Project Viability for PMO – Interview Ward Salen from Woningfonds

Date: 18/10/2022| Category: Tips and interviews|

How can you ensure that your projects, programmes and portfolios are useful for your organisation? In this interview with Ward Salen from Woningfonds, we speak about the viability of a project for the PMO.

What is your role and what is it that you actually do?

I am currently Project Manager Officer (PMO) at Woningfonds van het Brussels Hoofdstedelijk Gewest (Brussels-Capital Region Housing Fund). Our organisation aims to promote access to housing and living for all by offering a range of services to people looking for a home in Brussels.

As PMO, I centralize all information about the projects and oversee the methodology that is used for these projects. To this end, I regularly meet with the sponsors and Project Managers to report, and help them think about the best way to approach each project. I am also their point of contact, and provide training and coaching where necessary. In addition to these responsibilities, I also lead some projects myself, which I find useful so that I retain the same frame of reference as the Project Managers with whom I work.

How did you arrive at your current position?

10 years ago, I started as a social worker at Woningfonds. A few years ago, when I had grown tired of the routine of my work, I got the opportunity to retrain as a Project Manager. My first project was a success, and I got the chance to streamline the methodology that I applied with the help of the PMBoK to all projects in the role of PMO.

What Best Practices do you use within your organization? Why is this important?

All projects are included in a portfolio that we review quarterly with the Portfolio Management Board (PMB), all sponsors of the projects. Projects are only added to this portfolio according to the stage gate principle. For example, the approval of a Project Initiation Document (PID) by a sponsor is required so that the project is clearly defined and linked to an objective of our organisation. By applying this principle, we always maintain consensus on the project’s reason for existence.

How can you create value through Project and/or Programme Management in your industry? Is there a special use case that you would like to tell us about?

The added value of a project is not assessed by the Project Manager or sponsor. It is the beneficiaries, the users, the stakeholders who must give an assessment. Therefore, it is important to keep close contact with this group of people throughout the project. Flexibility as a Project Manager is crucial here and, in many cases, takes precedence over the original project plan. In the words of Albert Einstein: “Strive not to be a success, but rather to be of value”.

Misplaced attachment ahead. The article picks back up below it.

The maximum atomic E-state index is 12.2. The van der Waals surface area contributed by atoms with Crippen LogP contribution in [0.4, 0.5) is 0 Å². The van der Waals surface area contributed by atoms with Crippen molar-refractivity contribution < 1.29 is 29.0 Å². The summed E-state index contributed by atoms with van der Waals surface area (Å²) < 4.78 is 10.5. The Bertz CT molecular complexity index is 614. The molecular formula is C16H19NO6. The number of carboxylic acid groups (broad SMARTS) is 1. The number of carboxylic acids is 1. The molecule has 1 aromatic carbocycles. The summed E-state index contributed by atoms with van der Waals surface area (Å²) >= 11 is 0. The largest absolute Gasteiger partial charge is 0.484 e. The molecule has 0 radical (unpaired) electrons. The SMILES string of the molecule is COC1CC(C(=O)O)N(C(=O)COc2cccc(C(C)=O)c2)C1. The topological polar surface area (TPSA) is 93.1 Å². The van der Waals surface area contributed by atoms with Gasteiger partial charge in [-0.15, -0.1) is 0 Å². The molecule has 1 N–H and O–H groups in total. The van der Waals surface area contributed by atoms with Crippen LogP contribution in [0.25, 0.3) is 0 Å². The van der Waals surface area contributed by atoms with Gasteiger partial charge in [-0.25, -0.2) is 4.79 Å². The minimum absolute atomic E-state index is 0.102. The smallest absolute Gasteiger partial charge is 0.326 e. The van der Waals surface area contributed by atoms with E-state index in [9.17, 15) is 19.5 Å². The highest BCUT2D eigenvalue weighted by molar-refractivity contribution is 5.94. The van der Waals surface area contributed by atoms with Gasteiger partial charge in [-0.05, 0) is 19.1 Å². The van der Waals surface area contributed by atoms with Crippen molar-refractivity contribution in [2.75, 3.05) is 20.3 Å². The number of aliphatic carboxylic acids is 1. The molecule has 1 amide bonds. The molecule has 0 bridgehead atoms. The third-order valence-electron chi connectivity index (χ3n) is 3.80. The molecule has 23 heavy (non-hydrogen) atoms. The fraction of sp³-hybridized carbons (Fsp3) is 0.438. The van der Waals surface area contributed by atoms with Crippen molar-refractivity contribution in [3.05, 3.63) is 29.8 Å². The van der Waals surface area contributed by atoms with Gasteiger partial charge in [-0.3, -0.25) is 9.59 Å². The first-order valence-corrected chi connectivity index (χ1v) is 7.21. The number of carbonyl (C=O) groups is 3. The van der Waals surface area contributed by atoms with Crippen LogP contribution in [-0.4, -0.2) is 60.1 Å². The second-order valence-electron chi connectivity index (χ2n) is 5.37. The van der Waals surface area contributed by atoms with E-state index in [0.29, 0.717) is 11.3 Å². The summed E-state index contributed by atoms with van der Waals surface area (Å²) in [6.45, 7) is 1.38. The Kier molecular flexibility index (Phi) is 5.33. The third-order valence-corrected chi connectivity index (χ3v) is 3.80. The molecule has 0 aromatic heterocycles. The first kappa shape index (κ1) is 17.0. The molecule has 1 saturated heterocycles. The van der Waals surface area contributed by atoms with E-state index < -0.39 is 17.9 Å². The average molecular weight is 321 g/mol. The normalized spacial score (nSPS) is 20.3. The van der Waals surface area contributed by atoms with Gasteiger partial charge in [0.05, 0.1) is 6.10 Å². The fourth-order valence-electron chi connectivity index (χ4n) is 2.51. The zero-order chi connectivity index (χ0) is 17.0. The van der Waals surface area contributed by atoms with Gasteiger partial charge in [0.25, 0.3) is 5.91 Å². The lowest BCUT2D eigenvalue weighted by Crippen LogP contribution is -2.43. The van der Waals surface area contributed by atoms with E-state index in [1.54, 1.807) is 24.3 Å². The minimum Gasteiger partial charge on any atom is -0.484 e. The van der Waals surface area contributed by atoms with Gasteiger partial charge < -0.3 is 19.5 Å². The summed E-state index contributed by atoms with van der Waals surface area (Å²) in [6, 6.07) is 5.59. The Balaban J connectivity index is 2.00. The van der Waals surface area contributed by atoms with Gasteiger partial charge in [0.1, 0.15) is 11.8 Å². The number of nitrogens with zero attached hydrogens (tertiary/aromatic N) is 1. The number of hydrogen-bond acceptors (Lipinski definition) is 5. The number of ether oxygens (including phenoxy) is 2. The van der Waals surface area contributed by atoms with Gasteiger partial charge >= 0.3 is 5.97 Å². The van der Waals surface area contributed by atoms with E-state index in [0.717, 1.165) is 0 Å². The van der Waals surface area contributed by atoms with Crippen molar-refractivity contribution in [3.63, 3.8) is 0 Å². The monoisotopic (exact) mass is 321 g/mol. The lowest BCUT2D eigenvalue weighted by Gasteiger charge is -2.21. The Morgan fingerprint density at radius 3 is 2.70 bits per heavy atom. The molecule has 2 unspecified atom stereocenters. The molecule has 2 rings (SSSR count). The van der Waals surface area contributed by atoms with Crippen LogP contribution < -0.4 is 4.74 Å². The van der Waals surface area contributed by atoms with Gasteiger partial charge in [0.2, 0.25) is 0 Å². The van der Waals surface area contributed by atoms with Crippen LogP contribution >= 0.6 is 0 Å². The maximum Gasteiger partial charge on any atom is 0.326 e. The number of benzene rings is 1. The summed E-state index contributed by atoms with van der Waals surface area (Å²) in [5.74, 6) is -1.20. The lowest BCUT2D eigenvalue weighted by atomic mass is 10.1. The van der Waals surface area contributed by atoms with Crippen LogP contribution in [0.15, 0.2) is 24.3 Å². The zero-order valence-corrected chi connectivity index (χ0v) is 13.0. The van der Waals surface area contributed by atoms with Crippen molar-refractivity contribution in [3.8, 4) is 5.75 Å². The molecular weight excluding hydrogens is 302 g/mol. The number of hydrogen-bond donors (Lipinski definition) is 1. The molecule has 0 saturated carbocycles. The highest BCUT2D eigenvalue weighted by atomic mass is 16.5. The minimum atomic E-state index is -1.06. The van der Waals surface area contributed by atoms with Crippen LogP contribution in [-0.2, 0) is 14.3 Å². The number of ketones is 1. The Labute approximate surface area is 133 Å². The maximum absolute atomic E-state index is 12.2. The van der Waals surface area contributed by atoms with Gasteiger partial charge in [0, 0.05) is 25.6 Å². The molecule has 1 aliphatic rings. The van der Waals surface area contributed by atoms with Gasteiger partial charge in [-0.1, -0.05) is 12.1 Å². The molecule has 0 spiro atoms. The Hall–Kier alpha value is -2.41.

Do you apply Agile principles in your work? If so, can you tell us when and how?

Since my AgilePM training with QRP, I have the 8 DSDM principles (Dynamic Systems Development Methodology) hanging at my desk. I believe that focus on these principles can be an asset to all projects. Depending on the project, our focus can be shifted. On the one hand, digital projects benefit more from regular delivery and iterative development. On the other hand, for example in projects aimed at organizational change, we focus more on communication and cooperation.

What are the biggest challenges for a PMO working in your industry? Are there any fundamental skills or personal traits that a successful PMO should be aware of?

The biggest challenge is to keep all projects within a framework. By this I mean that projects can very easily be started, changed, and also die a quiet death if there is no clear framework in which these projects exist. Keeping Project Managers and sponsors convinced of its usefulness, is a challenge. Therefore, it is crucial to demonstrate what the added value of a PMO is within this project framework. For these reasons, a PMO is preferably proactive and a good communicator.

What advice can you give to other Project and/or Programme Management professionals?

Think carefully when initiating each project. The roles of sponsor, Project Manager and possibly a user must be filled. Regularly discuss the project in a structured manner. For projects that have been in the portfolio for a long time but have little or no progress; ask yourself why they are still there. If this question cannot be answered clearly, or if there is no longer a sponsor who supports this project, the project can be closed. You better save your energy for viable projects.

On a more personal note, can you name three concepts you would like to learn in the near future to develop as a professional?

No. For the simple reason that when I want to learn something, I work on it quickly. As a result, I never make it to a list of 3.


Ward Salen

Ward is a solution-oriented person, always looking for the right approach for each situation. This is why he feels the subject of Project Management suits him just right. He is not afraid of challenges and wants to also keep challenging his own personal development. “When asked how something is made or how something is put together, I am quickly triggered to explore this topic more in-depth or to look for specific training on this matter”.

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